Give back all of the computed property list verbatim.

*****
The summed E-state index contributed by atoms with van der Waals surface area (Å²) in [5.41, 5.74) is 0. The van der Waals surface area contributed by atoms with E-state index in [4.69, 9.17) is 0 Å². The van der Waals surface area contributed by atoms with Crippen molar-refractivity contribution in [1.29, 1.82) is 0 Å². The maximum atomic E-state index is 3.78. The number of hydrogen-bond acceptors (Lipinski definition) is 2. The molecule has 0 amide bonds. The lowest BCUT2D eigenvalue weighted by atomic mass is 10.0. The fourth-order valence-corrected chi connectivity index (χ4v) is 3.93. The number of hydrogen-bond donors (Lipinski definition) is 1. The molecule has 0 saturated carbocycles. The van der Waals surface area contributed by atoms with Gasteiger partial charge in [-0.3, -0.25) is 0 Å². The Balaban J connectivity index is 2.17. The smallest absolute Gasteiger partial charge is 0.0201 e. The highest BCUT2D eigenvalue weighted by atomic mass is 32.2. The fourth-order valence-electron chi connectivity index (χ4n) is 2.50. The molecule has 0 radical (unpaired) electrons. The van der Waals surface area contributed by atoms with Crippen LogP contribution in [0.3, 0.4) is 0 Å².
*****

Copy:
The summed E-state index contributed by atoms with van der Waals surface area (Å²) in [5.41, 5.74) is 0. The van der Waals surface area contributed by atoms with E-state index in [4.69, 9.17) is 0 Å². The van der Waals surface area contributed by atoms with Crippen molar-refractivity contribution in [1.29, 1.82) is 0 Å². The maximum atomic E-state index is 3.78. The number of hydrogen-bond acceptors (Lipinski definition) is 2. The molecule has 0 amide bonds. The lowest BCUT2D eigenvalue weighted by atomic mass is 10.0. The fourth-order valence-corrected chi connectivity index (χ4v) is 3.93. The number of hydrogen-bond donors (Lipinski definition) is 1. The molecule has 0 saturated carbocycles. The van der Waals surface area contributed by atoms with Gasteiger partial charge in [-0.3, -0.25) is 0 Å². The Balaban J connectivity index is 2.17. The smallest absolute Gasteiger partial charge is 0.0201 e. The highest BCUT2D eigenvalue weighted by atomic mass is 32.2. The fourth-order valence-electron chi connectivity index (χ4n) is 2.50. The molecule has 0 radical (unpaired) electrons. The van der Waals surface area contributed by atoms with Crippen LogP contribution in [0.3, 0.4) is 0 Å².